The pdf also provides us with a racial archetype, the White-Furred Oracle (WFO in this review). These Oracles later their bonus spells from their mysteries with an expanded selection of spells representing the Nine Mysteries. An interesting and mythologically sound decision is to replace the oracle’s star gem -when not HOLDING this gem, these Kitsune must make concentration checks to properly cast the respective spells, spell-like abilities or supernatural abilities – with the latter getting information for the DC of their concentration-check. Still – I’m not sold on this one. Why? Because I know what I’d do -I’d sunder and shatter the living hell out of that gem. And yes, it’s supposed to work analogue to arcane bond (including the additional spellcasting) – but that does not tell me what the gem’s hp and hardness are. When compared to some curses, this gem feels a tad bit too strong – plus, even when it is destroyed, the oracle isn’t truly crippled. While the caveat that all canines get the frightful presence versus the Kitsune is nice, it’s still not enough of a drawback in my opinion.
Especially since the oracle also gets 1/2 level + cha-mod ki points. Said points stack with other ki pools, but only apply attribute modifiers once. As long as there’s one ki point remaining, concentration checks are 5 (!!!) easier for the oracle and additionally, ki can be used to increase the DC of spells by +1, increase speed by +20 feet for a round. They may also spend ki to cast mystery spells by expending spell level ki without expending said spell. But the ability specifies: “WFO can cast one of her mystery spells or nine mystery spells as a full-round action without expending a spell slot by spending a number of ki points equal to the spell’s level”.
I have no idea what this ability is supposed to be doing. Cast 9 Spells at once if the WFO has enough ki points??? Come again? Are these expended? I have not the slightest idea – but even without this spell level/ki point exchanging, the ability is MUCH stronger than the exchanged 3rd level revelation.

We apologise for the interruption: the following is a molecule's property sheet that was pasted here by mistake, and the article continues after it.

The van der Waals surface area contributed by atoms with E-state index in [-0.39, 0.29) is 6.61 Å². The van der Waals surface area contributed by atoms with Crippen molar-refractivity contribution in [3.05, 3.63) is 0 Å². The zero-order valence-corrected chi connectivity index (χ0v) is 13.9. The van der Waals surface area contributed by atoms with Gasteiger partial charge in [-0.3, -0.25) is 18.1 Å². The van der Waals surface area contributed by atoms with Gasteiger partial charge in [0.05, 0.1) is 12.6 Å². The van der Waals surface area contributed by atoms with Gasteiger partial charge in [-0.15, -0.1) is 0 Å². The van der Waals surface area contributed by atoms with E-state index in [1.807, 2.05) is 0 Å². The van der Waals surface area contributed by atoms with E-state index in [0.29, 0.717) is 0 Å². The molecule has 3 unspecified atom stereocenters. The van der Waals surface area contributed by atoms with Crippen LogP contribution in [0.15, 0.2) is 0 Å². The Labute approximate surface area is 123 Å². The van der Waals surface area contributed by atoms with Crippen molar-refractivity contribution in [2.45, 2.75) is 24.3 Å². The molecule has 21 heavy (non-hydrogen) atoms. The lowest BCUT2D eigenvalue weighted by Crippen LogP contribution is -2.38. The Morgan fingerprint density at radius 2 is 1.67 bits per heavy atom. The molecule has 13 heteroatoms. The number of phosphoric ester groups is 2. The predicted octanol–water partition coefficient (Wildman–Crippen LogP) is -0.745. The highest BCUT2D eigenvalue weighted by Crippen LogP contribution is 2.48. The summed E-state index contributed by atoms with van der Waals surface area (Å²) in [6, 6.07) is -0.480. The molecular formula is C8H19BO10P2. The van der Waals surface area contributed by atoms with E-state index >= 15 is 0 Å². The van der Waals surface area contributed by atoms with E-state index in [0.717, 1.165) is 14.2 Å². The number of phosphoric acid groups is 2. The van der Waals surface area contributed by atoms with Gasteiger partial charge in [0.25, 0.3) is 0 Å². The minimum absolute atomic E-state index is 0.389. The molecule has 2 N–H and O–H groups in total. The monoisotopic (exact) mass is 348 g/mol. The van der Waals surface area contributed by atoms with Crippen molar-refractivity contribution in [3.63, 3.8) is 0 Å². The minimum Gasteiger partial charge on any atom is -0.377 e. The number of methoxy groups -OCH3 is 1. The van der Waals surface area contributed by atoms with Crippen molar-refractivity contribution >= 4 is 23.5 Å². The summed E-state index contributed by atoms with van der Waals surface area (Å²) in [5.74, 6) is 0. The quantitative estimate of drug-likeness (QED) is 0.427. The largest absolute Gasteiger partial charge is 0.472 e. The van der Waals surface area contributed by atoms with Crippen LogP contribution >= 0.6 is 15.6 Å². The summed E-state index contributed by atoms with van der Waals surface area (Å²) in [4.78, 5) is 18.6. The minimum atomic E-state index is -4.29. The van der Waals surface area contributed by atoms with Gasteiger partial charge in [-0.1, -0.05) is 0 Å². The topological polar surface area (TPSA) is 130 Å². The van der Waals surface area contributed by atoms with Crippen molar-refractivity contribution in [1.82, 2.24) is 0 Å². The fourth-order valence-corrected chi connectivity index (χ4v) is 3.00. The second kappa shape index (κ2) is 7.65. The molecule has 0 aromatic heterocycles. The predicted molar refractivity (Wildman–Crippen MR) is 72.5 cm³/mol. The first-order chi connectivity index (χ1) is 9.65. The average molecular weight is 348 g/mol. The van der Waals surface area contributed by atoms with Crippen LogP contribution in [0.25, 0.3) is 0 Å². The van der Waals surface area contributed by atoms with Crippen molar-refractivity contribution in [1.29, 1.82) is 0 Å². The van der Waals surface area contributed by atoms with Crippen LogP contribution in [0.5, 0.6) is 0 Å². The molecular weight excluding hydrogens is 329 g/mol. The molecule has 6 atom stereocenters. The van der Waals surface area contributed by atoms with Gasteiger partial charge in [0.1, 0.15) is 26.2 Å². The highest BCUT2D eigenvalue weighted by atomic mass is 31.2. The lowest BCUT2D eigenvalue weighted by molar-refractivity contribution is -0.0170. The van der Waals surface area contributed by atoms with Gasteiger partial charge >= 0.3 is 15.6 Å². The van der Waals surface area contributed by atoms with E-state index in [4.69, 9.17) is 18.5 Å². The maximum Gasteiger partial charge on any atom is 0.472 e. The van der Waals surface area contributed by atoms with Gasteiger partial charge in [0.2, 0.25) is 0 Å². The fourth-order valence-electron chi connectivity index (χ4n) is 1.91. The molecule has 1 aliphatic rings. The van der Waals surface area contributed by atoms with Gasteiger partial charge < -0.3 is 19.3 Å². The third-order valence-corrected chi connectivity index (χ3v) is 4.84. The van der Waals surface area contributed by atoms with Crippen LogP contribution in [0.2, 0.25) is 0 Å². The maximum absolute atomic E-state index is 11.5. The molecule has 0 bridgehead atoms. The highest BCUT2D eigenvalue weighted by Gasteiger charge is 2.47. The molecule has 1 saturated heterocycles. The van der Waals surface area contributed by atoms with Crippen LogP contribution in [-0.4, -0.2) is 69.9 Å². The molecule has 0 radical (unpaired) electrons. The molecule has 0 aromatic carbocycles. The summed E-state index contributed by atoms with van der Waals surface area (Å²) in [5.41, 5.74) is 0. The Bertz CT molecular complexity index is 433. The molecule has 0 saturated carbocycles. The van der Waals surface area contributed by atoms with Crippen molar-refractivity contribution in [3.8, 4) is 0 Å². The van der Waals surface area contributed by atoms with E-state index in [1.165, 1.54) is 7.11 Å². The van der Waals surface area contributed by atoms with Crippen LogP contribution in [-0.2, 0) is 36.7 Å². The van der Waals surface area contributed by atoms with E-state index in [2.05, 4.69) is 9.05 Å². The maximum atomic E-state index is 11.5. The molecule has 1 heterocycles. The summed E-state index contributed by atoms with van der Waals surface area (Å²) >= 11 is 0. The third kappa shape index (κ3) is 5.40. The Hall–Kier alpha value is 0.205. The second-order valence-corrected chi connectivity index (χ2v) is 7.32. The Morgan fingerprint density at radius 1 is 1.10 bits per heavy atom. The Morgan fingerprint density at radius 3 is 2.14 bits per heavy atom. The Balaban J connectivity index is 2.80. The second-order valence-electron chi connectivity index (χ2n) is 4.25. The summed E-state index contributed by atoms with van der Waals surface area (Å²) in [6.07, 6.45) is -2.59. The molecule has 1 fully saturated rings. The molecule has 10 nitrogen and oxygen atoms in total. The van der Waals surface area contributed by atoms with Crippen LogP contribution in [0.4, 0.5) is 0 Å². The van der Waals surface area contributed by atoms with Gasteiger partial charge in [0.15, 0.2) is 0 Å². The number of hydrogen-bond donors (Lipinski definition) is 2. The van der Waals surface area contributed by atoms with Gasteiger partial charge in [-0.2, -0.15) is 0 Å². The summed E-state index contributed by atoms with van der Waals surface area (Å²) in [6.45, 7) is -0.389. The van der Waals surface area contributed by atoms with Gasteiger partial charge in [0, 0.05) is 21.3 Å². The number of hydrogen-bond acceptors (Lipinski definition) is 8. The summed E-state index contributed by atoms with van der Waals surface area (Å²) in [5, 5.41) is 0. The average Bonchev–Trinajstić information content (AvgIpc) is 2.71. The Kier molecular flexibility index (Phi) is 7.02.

At 5th level, WFO may take rogue talents or ninja tricks that require a ki pool or any combat feat that requires ki in lieu of a revelation. The archetype gets a native outsider capstone.
Editing and formatting are top.-notch, I didn’t notice any glitches. Layout adheres to Abandoned Art’s two-column no-frills standard and the pdf has no bookmarks, but needs none at this length.
Author Alexander Augunas (of Pact Magic Unbound-fame) is a big fan of Kitsune – and it shows. For the better in the fact that the crunch is tied to mythologies and offers iconic options. And for worse in the fact that this pdf shows a bit Mary Sueish (no offense meant!) preferences here and there -while none of the abilities (with the notable exception of the one case of ambiguous wording) are truly broken per se, they feel like they are on the upper end of the power scale and often times, especially in the case of the archetype, beyond what I’d consider balanced. The flavour is superb, as are the ideas of the crunch, but the price the archetype (or alternate racial traits) extol is not on par with the at times massive benefits they grant. While not being a bad example of his craft, it’s nowhere near what I expected after Pact Magic Unbound. In the end, this is an ok installment, but not a superb one. My final verdict will clock in at 3 stars.